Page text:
“One of the tricks we ran up against in this film was according to the Syd Field-McKee kind of model of storytelling, Dick Cheney doesn’t have a first act. There’s no inciting incident that launches him,” explained the The Big Short Oscar winner at last Thursday’s Deadline screening for Vice at the Landmark in Los Angeles.
But after sending a reporter around the country to do research for the film, the takeaway from interviews in Casper Wyoming was that “whoever Lynne Vincent would have married, would become president or vice president,” McKay said. To date, Amy Adams, who plays Lynne Cheney, has received supporting actress nods from the Critics’ Choice, the Screen Actors Guild and the Golden Globes.
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The rubric for McKay in Vice is the scene where Christian Bale’s Cheney is teaching his two young daughters how to hook a worm. They ask their father if it’s a good or bad trick they’re playing on the fish. Cheney’s response is that “It’s not good or bad. It’s fishing. We catch ’em, we put food on the table”.
“That’s the entire movie. That one exchange is everything: It’s form, it’s gamesmanship, it’s success over the greater good,” McKay explained.
In canvassing a variety of topics about Vice, McKay said that there was “no way I could make this movie before (the success of) Big Short. In fact after Big Short, I almost couldn’t make it. It’s the most difficult subject you could go into: A boring, monotone, bureaucratic vice president — hey, Hollywood, let’s go!” While McKay received a positive response from studio heads about his script, no one dared to make the movie, except for Annapurna’s Megan Ellison.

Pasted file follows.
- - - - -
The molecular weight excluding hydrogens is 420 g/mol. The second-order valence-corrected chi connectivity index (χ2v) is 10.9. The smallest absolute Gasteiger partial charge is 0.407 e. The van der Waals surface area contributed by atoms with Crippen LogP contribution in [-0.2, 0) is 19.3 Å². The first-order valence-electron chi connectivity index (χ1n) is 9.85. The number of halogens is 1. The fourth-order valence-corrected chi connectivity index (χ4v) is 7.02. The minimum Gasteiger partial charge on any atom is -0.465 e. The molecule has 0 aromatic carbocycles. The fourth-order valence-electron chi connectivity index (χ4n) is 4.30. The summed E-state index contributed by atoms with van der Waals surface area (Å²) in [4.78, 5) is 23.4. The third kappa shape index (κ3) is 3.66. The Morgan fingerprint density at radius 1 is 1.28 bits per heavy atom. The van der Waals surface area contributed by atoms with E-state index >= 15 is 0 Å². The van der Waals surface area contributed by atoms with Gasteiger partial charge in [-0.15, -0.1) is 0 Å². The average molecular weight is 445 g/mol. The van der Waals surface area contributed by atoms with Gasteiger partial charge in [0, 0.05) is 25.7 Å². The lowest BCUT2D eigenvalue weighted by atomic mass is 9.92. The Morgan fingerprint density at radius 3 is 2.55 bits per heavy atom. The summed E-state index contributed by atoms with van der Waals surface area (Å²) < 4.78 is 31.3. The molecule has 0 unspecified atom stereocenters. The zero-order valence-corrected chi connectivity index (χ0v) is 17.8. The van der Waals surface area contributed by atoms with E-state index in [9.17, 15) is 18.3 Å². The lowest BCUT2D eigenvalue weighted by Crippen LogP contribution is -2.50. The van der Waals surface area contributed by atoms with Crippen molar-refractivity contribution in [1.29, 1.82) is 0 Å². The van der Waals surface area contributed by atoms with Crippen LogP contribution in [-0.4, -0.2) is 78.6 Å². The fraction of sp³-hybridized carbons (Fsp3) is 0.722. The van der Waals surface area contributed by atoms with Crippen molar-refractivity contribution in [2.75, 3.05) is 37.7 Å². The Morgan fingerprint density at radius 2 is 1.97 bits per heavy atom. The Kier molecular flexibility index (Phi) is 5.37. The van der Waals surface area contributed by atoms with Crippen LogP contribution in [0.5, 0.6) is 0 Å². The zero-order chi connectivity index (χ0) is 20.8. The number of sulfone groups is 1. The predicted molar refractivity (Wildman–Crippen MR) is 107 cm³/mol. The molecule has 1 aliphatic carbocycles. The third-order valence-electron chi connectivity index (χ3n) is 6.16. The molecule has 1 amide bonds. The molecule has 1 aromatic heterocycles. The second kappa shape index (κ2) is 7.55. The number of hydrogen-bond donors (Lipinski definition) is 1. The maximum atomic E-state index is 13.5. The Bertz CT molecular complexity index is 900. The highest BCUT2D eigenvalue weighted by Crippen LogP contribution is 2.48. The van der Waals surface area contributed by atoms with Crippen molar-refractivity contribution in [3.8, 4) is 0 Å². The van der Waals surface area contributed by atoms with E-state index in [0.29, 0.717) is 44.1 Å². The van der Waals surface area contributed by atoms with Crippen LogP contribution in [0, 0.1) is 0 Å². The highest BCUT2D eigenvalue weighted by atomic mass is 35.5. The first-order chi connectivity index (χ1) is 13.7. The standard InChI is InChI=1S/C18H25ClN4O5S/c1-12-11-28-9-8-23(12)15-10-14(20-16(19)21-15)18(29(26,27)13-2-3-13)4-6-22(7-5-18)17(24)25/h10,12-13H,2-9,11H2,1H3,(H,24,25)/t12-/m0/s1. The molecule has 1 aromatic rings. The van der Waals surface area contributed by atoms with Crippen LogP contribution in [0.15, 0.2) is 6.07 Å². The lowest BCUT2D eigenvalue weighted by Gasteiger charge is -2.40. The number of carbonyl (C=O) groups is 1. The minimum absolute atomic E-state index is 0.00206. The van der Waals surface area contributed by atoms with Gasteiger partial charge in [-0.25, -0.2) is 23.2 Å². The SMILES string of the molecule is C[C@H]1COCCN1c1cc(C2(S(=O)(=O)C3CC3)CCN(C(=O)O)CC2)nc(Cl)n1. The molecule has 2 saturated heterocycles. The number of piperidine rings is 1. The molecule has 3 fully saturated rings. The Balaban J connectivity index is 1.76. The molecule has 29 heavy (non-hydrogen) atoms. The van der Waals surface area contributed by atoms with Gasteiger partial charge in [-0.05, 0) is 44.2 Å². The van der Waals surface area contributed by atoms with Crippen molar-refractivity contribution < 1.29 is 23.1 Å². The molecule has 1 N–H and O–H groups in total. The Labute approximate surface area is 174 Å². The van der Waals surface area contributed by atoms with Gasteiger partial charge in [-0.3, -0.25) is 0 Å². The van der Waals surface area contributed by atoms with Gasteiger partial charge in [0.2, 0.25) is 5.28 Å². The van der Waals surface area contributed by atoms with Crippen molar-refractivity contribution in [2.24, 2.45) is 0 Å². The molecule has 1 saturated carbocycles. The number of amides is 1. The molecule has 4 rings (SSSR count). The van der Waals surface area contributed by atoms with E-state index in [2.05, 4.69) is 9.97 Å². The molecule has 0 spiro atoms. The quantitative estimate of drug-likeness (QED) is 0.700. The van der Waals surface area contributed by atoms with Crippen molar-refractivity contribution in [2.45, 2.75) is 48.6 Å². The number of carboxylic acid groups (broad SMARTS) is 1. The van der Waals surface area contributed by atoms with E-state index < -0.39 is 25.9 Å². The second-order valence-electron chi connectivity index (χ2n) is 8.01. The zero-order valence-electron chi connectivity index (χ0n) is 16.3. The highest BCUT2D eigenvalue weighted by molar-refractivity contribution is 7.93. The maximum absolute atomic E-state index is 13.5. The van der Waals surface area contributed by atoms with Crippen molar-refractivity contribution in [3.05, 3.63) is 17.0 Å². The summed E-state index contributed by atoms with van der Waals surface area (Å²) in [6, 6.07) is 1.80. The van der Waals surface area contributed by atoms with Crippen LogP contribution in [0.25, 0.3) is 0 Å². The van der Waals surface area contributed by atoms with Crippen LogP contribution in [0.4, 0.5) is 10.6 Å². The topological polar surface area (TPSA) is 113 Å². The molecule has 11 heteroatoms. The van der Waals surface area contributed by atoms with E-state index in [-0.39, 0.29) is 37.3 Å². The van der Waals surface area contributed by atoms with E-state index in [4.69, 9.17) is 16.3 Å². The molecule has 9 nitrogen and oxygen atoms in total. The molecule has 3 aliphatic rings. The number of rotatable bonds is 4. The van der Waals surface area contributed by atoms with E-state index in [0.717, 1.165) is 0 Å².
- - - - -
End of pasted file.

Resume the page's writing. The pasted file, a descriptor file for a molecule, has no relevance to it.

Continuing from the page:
And if Bale –whose sublime turn as Cheney just earned him a best actor Golden Globe win in the comedy/musical category– hadn’t committed the part, “I don’t think the movie happens,” said McKay.
McKay knew Bale was his Cheney after working with The Fighter Oscar winner in The Big Short where he starred as physician-turned hedge fund capital manager Michael Burry.
“I have never seen an actor dive into a role and the psychological underpinnings of that character more than Christian Bale. It was one of the most incredible things I’d ever seen. And what I love about Bale is that he doesn’t just do an impersonation. He understands your motivations, he understands what your compensating for, he understands what you’re afraid of and he puts it all together in his interpretation. There’s not that many people who do that,” said McKay.
As far as McKay knows Dick and Lynne Cheney have not seen Vice. However, Republican pollster Frank Luntz has, and he was completely giddy about his portrayal in the film, played by Adam Bartley. Approaching McKay at one of the pic’s premieres, Luntz confirmed that he did in fact give a double thumbs up in the focus-group scene where he convinces them that “death tax” sounds better than “estate tax.”
“There was a pause and I was like ‘That’s kind of F***ed-up man’; he’s like ‘Yeah, yeah’,” McKay said.
McKay asked Luntz whether his views on global warming have changed; if the consultant realized its overall impact on the globe’s population, however, Luntz was too enamored with his scene in the film.
While there’s no indication that the former Veep’s gay daughter Mary Cheney (played by Alison Pill) has seen the movie, she started following McKay on Twitter, which he takes as a good sign.
To date, Vice has grossed over $30M at the domestic box office. The pic received six Golden Globe nominations including best comedy/musical, two SAG nominations for Bale and Adams, and nine Critics Choice noms including Best Picture.
Watch our entire post-screening Q&A with McKay above.
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